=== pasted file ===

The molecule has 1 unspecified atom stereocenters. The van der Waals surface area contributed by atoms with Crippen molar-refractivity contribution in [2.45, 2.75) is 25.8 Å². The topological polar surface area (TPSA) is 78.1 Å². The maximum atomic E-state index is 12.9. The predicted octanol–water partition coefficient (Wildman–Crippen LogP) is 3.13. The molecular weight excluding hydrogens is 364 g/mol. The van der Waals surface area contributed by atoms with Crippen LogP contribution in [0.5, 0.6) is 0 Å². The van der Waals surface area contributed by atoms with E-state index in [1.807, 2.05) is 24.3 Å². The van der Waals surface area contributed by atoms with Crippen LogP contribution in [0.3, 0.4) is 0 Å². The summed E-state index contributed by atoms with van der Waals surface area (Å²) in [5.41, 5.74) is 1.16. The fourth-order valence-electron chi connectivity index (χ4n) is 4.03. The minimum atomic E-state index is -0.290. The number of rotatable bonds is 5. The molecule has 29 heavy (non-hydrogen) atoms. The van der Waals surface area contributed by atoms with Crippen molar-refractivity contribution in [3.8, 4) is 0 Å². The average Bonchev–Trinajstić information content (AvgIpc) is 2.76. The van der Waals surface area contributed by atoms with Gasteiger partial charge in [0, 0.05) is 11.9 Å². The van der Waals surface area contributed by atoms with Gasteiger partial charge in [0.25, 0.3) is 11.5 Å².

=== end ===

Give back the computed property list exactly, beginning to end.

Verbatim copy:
The molecule has 1 unspecified atom stereocenters. The van der Waals surface area contributed by atoms with Crippen molar-refractivity contribution in [2.45, 2.75) is 25.8 Å². The topological polar surface area (TPSA) is 78.1 Å². The maximum atomic E-state index is 12.9. The predicted octanol–water partition coefficient (Wildman–Crippen LogP) is 3.13. The molecular weight excluding hydrogens is 364 g/mol. The van der Waals surface area contributed by atoms with Crippen LogP contribution in [0.5, 0.6) is 0 Å². The van der Waals surface area contributed by atoms with E-state index in [1.807, 2.05) is 24.3 Å². The van der Waals surface area contributed by atoms with Crippen LogP contribution in [0.3, 0.4) is 0 Å². The summed E-state index contributed by atoms with van der Waals surface area (Å²) in [5.41, 5.74) is 1.16. The fourth-order valence-electron chi connectivity index (χ4n) is 4.03. The minimum atomic E-state index is -0.290. The number of rotatable bonds is 5. The molecule has 29 heavy (non-hydrogen) atoms. The van der Waals surface area contributed by atoms with Crippen molar-refractivity contribution in [3.8, 4) is 0 Å². The average Bonchev–Trinajstić information content (AvgIpc) is 2.76. The van der Waals surface area contributed by atoms with Gasteiger partial charge in [0, 0.05) is 11.9 Å². The van der Waals surface area contributed by atoms with Gasteiger partial charge in [0.25, 0.3) is 11.5 Å².